Monday, December 15, 2008
Most Likely to Succeed
I just finished reading, "Most Likely to Succeed" by Malcolm Gladwell in The New Yorker. Gladwell's underlying question, "How do we hire when we can't tell who's right for the job?" caught my attention because as an instructional coach I sit on the school's interview team, I assist new hires both in and out of the classroom, and I am responsible for the more formal Teacher Induction Program. I also observe regularly in classrooms across the building. I have often reflected on a teacher's interview and on their performance in the actual classroom. I've been right about some of my predictions and far off on others. So, what characteristics do you look for as you hire and what do you do if the teacher doesn't live up to your expectations? Also, how do you know that you are not overlooking a stellar teacher because they don't have the best interview or the highest test scores or grades?
In the article, Gladwell points out,
"With enough data, it is possible to identify who the very good teachers are and who the very poor teachers are. What's more--and this is the finding that galvanized the educational world--the difference between good teachers and poor teachers turns out to be vast." He continues, "Eric Hanuskek, an economist at Stanford, estimates that the students of a very bad teacher will learn, on average, half a year's worth of material in one school year. The students in the class of a very good teacher will learn a year and a half's worth of material. That difference amounts to a year's worth of learning in a single year."
So, it boils down to the teacher, not the class size or other variables, which is no surprise to me. But it brings me back to Gladwell's question--How can we predict, sitting at the interview table, which teachers will turn out to be successful? Gladwell states, "No one knows what a person with potential to be a great teacher looks like." That is hard for me to grasp or accept, because each year we are asked to do just that. In fact with the rigidity of the educational hierarchy, we have to be stellar predictors so our students don't end up paying a very high price. The article points out that a teacher's degrees, grades, and test scores don't make a difference in predicting success. So, if Gladwell is right, where does that leave us?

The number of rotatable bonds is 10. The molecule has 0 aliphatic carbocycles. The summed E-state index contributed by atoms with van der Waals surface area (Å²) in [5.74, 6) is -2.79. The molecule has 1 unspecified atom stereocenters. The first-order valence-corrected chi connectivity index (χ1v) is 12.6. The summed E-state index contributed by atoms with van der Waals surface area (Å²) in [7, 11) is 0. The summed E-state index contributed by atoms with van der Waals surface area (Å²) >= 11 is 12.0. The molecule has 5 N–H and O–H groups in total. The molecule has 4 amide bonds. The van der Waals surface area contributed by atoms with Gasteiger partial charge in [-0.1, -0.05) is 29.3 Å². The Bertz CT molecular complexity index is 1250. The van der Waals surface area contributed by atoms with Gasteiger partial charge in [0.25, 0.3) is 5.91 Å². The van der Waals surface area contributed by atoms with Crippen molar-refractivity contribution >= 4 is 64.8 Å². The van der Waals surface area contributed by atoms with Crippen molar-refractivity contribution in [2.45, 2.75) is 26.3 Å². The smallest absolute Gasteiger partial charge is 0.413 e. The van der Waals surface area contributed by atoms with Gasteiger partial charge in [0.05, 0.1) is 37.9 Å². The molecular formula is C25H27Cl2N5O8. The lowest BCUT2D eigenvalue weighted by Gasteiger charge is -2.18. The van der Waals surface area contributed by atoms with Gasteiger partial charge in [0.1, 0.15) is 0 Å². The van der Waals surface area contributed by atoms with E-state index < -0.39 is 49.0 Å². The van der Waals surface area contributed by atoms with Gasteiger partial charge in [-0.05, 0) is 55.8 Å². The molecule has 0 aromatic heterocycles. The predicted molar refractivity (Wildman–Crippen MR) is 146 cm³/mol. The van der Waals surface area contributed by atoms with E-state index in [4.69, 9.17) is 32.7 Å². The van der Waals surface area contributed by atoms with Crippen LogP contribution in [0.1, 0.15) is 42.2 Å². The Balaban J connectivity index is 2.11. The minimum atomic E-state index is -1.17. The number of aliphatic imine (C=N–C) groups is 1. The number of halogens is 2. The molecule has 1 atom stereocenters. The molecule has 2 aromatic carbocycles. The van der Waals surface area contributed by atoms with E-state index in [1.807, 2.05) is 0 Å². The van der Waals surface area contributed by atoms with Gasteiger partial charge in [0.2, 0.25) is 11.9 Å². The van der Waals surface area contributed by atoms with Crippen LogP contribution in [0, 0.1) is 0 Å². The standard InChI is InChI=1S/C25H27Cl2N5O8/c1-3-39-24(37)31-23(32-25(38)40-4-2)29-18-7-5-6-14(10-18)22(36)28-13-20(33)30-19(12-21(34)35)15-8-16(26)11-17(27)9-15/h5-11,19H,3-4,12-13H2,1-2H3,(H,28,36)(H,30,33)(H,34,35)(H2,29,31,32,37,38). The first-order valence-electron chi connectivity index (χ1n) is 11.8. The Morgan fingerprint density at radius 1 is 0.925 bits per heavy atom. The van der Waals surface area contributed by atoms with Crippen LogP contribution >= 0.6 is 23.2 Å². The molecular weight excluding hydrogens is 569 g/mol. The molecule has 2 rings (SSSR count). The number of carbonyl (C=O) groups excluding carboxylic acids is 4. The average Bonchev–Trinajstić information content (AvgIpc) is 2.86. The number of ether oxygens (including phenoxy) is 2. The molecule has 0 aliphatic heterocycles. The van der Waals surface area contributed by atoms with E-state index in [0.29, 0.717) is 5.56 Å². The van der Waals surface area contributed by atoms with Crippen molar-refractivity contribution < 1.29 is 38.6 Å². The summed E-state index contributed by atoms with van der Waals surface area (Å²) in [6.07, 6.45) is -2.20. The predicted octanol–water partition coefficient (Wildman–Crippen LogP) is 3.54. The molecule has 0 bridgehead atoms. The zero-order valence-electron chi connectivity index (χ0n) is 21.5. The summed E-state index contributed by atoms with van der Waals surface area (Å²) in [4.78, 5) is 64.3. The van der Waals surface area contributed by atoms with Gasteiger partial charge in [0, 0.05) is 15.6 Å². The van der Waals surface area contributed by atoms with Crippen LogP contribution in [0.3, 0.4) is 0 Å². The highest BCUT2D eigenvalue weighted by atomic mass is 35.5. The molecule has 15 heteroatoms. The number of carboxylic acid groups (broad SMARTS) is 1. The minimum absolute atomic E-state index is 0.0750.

Let's look at what Gladwell says we do know. We know what a good teacher looks like when we observe in their classroom. They have students who are engaged and active. They have classroom control without being rigid. They have the ability to ask the right questions, listen attentively to the student's response, and give the student immediate individualized feedback. They have teacher withitness. So, how do we predict, at the interview table, which candidates will hold these qualities inside a classroom with a group of 25 students? Gladwell, says quite simply--we don't with any level of certainty.
Ideally, in my opinion, we would hire candidates who complete an internship in our school. Who we've had an extended time to see plan and deliver instruction. Some who works well with teammates, embraces feedback, and who we see as a hungry learner and avid reader. But, when we don't get this luxury and we are sitting at an interview table trying to select the next great teacher what do we use to predict their future success? I'd love to hear your thoughts.